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Phosphorus Recovery from Sewage Treatment Works Executive Summary of MSc Thesis by Mathis Rogner Centre for Environmental Policy Imperial College London Academic Year: 2008 – 2009 Supervisors: Nick Voulvoulis, Guy Ohandja Objectives: Five main objectives were identified: • To identify the drivers for phosphorus recovery. • To identify technologies for recovery from wastewater and sludge for further investigation. • To compare recovered phosphorus products. • To compare phosphorus recovery technologies given holistic set of comparison criteria. • To evaluate and confirm best performing technologies by case study a case study. Introduction Phosphorus is one of the most essential elements limiting plant growth and therefore, crop yields. Human activities have disrupted the natural cycle of phosphorus to a point where phosphorus rock resources are diminishing, while at the same time, phosphorus is accumulating in the natural environment, often with negative consequences. Thus, there is a growing consensus among sanitary engineers that wastewater is not necessarily a “waste”; rather a potential supply of valuable resources, one of which is phosphorus. There exist a number of emerging technologies to recover phosphorus from sewage treatment works. The fundamental aim of the project is to identify, evaluate and compare various technologies for phosphorus recovery from wastewater or wastewater sludge. It aims to deliver a clear overview of the strengths and weaknesses of the technologies investigated, to assist policy and decision makers in deciding which recovery process to concentrate investment in further research and development. Methodology The first phase of this work involved the identification of drivers for phosphorus recovery by a review of relevant literature. By reviewing scientific literature and existing and emerging E.U. and U.K. legislation, the drivers for recovery were identified. A review of existing literature was also used to identify and select the recovery technologies for subsequent comparison. The technologies identified for comparison were pre-screened, in that their development needed to have progressed beyond the lab-scale, and at least a pilot scale plant was required to have been constructed. The literature review was the main method to collect information on the various possible recovered phosphorus products and the performance characteristics of the technologies themselves. These included reports released by the technology manufacturers themselves, as well as independent reviews of the technologies. Both the recovered phosphorus products and the recovery technologies were compared using a method based on Multi-Criteria Analysis. A holistic set of comparison criteria were determined, and the products and technologies were compared using qualitative and quantitative rankings. The products were compared based on their prospective use in agriculture, in the efficiency and ease of recovery, and in their associated environmental benefits. Recovery technologies were compared according to product quality (purity), cost, operational efficiency, and associated environmental benefits. For each product and technology, the comparisons were optimised for each of the above parameters, to show the how each option performs relative to the single parameter. It is important to note that the wastewater and sludge technologies were compared separately as the nature of the processes involved make a direct comparison impractical. In order to evaluate and confirm the best performing technologies after comparison, a case study using real data from the Whitlingham Trowse STW was performed. This involved using input flow data and nutrient concentrations to model the amount of chemicals required to be added and the final output of recovered products. Results Three main drivers were identified for phosphorus recovery. These were: sustainability and environmental concerns, existing and emerging legislation, and economic drivers. In addition to the well documented risk to the environment due to eutrophication, it was determined that the current practice of extraction and use of phosphorus fertilisers is not sustainable. The current methods produce hazardous and toxic by-products. Diminishing high quality reserves mean that the processing will require more energy and will produce more by-products. Meanwhile, the agricultural demand for phosphorus fertilisers is only expected to increase in the future. Legislation regulating the discharge of phosphorus into surface and ground waters, and also regulating the application of wastewater sludge to agriculture are typically in place to protect the environment for discharges associated from STWs. It was determined that phosphorus discharge consents will only become more stringent in the future, requiring more phosphorus to be removed to sludge. However, stricter regulation on the applicability of sludge to land will also lessen the route for agricultural sludge disposal. This provides an impetus to recover phosphorus separately thus removing it from both wastewater and sludge. Recovery technologies will only be viable if they can compete with the conventional processing of phosphate rock. As discussed earlier, reserves are diminishing, thus increasing the price of phosphate rock and also fertilisers. This allows for recovered phosphorus products to be competitive in the near future. The potential recovered phosphorus products were identified to be ferric phosphate, calcium phosphate and struvite. In comparison, it was determined that struvite is the best product for use in the U.K. As ferric phosphate cannot be utilised as a fertiliser or a raw feed in phosphate processing, and while calcium phosphate can be a substitute raw material in phosphate rock processing, no industry of this type currently exists in the U.K. Of the wastewater technologies studied, it was determined that fluidised bed reactors and the ViroFilter technology were the best performing processes over all parameters. Sludge technologies compared resulted in KREPRO and Aqua-Reci, a sludge treatment technology based on supercritical water oxidation, showed the most promise. A summary of these comparisons and their scores are shown in Figures 1 and 2. The case study modelled the use of fluidised bed reactors, ViroFilter, KREPRO and Aqua-Reci technologies at Whitlingham Trowse STW. It was able to highlight the exorbitant chemical requirement for sludge technologies. It did, however, show that the use of fluidised bed reactors requires reasonable chemical addition, and can produce up to 232 g struvite per cubic meter wastewater treated. Optimisation Parameter FBR Unitika REM-NUT ViroFilter No Weightings 14 18 18 13 Product Quality 18 26 22 29 Cost 23 32 37 17 Operational Efficiency/Use 23 23 33 15 Environmental Benefits 28 36 26 22 Figure 1: Summary of Wastewater Technologies Comparison, Optimisation of Each Parameter Optimisation Parameter KREPRO KEMICOND AQUA-RECI None 14 11 13 Cost 28 14 23 Product Quality 20 27 21 Operation Efficiency/Ease 22 11 26 Environmental Benefits 21 19 23 Figure 2: Summary of Sludge Technologies Comparison, Optimisation of Each Parameter Discussion, Conclusions and Policy Implications The decision to implement phosphorus recovery in a sewage treatment works will, inevitably, fall upon the shoulders of the economic viability of the recovery process. However, increasingly stringent regulations on phosphorus concentrations in both wastewater and sludge can provide further impetus to develop phosphorus recovery technologies today. The comparison of wastewater and sludge technologies yielded that when evaluated in within the context of the U.K., wastewater technologies would prove to be a better investment. Sludge treatment technologies are more expensive and require a lot of added hazardous chemicals. These technologies were developed in countries where the disposal of sludge to land is severely limited or prohibited. The U.K. still allows application of treated sewage sludge to agriculture, and as such, the main limitations preventing application is the concentration of heavy metals and nutrient concentrations. Thus recovering phosphorus from the wastewater stream, either directly after secondary treatment, or after anaerobic digestion, allows for more sludge to be continually disposed of to land. Of the wastewater treatment technologies, the fluidised bed reactors show the most promise. They are well established in both Japan and in Canada and are proven to be able to produce a marketable struvite product. They are also easily retrofitted to existing assets in STWs and can treat a variety of different influents and flows. The ViroFilter technology is also very interesting in that it is a completely passive operation, in that it does not require operator attention, and is ideal for smaller unmanned STWs. However, further research is required to test the effectiveness of the expended filter material as a fertiliser. A major limitation of this study was the lack of reliable data. As many reports were issued by the manufacturer or on their request, the information released was selective in that only positive aspects of technologies were printed. It was very difficult to find reliable cost data as the technologies were developed at different times in different countries. Manufacturers are also reluctant to release detailed cost data to non-buyers. As the comparisons are relative this is not a big issue, however it limits the value of the case-study as many gross assumptions were made. Looking forward, the aim of this report is to give an overview of recovery technologies in a single concise document. A technology should not be evaluated in isolation; rather, it should be compared to the alternative options available. However, before a decision to construct new technologies in STWs can be made, further research into the individual selected technology should occur. This would be best performed by a life-cycle analysis. As the viability of a recovery technology relies on the marketability of the recovered product, a market analysis is recommended to be undertaken to evaluate whether or not the recovered product can be sold for profit within the U.K., or more importantly, in the near vicinity of the STW itself.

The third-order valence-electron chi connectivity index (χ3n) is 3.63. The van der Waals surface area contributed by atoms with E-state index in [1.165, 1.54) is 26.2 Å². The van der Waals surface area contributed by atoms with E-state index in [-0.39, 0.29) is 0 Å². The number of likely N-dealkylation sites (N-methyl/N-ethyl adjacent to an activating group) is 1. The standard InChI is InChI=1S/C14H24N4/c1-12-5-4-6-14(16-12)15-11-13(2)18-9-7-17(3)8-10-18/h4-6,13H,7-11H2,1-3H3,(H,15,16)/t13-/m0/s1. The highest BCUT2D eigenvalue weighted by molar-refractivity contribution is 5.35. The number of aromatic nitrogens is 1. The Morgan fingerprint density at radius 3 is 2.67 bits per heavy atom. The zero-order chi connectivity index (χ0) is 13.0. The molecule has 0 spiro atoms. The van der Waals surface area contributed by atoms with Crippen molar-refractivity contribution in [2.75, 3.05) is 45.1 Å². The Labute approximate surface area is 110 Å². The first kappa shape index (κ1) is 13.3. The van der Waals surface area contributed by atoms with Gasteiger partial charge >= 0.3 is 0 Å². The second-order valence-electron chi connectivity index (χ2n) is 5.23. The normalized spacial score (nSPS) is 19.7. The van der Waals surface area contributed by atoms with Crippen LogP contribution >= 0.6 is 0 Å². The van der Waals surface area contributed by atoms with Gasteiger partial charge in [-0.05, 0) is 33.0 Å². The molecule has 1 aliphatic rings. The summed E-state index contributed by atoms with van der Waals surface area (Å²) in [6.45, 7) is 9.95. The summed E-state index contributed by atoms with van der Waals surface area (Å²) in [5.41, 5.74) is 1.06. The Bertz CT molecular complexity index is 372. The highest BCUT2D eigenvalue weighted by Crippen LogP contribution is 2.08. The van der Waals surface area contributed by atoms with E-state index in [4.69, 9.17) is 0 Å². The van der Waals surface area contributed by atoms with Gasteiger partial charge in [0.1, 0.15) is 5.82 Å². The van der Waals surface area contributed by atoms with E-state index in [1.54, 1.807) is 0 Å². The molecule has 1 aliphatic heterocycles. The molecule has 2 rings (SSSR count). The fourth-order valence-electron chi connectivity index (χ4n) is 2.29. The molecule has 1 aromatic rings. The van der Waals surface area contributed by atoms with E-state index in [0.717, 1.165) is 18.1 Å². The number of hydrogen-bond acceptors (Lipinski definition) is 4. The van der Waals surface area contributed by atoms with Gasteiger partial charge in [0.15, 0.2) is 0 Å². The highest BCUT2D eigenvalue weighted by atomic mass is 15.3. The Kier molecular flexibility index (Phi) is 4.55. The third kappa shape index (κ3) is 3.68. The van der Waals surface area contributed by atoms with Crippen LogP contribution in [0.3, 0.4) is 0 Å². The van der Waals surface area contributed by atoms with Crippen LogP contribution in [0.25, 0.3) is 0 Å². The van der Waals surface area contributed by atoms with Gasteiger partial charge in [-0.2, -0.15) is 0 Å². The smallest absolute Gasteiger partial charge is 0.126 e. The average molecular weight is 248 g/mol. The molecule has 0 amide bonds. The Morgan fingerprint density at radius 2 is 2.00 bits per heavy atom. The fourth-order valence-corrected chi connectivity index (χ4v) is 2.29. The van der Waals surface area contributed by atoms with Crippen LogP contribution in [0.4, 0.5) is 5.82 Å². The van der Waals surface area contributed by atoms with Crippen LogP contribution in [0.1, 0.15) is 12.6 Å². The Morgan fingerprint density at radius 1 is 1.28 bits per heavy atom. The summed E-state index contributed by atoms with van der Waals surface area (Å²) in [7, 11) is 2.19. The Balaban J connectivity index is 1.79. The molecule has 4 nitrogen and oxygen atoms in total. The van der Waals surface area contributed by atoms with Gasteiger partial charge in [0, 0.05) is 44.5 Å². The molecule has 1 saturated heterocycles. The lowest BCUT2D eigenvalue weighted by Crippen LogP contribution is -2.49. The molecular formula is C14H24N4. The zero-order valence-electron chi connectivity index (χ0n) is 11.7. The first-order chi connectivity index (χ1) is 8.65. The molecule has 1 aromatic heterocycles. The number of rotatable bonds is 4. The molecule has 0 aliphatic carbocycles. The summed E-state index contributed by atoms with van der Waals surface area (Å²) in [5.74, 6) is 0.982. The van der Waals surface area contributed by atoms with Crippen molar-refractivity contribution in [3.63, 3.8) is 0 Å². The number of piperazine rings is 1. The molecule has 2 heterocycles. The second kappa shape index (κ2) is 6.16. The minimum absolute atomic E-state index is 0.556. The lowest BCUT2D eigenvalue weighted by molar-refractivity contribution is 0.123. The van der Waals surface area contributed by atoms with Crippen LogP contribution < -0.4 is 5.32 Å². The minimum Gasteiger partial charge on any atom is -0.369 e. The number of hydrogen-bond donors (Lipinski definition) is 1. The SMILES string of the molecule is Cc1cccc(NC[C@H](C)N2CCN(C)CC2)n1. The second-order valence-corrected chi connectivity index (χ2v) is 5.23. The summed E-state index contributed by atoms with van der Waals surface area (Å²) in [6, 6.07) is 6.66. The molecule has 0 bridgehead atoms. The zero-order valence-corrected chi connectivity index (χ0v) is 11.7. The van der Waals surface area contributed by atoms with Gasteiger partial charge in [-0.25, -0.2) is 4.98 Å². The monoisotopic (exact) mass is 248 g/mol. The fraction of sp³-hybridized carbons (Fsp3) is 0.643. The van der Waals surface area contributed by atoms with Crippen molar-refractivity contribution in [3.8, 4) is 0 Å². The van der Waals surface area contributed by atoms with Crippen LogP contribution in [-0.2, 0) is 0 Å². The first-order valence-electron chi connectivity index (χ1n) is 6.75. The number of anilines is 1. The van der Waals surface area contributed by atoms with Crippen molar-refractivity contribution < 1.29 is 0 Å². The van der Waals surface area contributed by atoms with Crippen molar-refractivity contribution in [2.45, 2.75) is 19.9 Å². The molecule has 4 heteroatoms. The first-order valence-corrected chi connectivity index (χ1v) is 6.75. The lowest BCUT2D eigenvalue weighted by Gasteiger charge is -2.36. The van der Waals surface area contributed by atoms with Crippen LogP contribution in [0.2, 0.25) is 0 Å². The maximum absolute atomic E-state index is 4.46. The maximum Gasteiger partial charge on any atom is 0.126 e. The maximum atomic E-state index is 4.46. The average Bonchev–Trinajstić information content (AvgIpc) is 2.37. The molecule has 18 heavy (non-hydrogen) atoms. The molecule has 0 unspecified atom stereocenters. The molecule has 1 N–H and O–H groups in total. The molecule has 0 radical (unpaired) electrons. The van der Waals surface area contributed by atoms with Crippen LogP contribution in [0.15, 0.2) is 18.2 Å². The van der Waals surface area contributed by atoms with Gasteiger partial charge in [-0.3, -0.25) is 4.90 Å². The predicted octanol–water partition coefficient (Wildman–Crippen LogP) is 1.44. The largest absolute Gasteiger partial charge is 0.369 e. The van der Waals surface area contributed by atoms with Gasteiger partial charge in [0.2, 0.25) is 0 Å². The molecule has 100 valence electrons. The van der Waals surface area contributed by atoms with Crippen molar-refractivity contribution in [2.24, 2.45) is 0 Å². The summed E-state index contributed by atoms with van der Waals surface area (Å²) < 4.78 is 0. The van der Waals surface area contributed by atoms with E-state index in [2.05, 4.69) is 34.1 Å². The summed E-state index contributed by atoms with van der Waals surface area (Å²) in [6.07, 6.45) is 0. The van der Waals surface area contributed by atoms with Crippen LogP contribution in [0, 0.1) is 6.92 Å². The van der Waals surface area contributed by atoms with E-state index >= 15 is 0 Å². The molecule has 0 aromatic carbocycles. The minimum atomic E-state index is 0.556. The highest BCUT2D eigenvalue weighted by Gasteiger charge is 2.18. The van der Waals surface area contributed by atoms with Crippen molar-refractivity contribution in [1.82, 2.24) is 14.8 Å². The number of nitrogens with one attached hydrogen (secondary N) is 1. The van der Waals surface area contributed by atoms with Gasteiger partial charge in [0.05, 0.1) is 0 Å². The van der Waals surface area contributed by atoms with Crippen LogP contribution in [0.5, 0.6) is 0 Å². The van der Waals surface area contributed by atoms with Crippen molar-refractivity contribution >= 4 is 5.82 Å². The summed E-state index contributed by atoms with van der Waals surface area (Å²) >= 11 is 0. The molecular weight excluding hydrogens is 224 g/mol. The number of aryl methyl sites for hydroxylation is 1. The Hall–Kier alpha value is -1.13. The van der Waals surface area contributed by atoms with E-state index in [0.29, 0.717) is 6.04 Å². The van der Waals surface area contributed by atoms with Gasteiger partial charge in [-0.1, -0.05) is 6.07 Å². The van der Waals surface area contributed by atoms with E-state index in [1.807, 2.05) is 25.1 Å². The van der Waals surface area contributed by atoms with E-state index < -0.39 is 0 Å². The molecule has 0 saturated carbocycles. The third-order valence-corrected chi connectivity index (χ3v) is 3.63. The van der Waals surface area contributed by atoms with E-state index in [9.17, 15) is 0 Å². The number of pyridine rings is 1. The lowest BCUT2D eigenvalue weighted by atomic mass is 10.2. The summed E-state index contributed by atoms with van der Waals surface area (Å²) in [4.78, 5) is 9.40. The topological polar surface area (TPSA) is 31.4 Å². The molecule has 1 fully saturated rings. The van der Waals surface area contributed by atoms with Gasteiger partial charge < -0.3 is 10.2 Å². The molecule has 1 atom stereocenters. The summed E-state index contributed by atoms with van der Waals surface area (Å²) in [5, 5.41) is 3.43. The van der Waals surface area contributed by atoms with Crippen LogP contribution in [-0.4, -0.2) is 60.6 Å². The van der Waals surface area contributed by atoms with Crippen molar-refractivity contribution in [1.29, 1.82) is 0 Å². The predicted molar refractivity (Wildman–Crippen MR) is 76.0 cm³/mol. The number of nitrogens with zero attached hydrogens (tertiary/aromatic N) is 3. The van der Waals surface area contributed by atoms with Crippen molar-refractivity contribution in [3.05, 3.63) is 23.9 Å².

"Recovery of Phosphorus from Sewage Treatment Works - Phosphorus "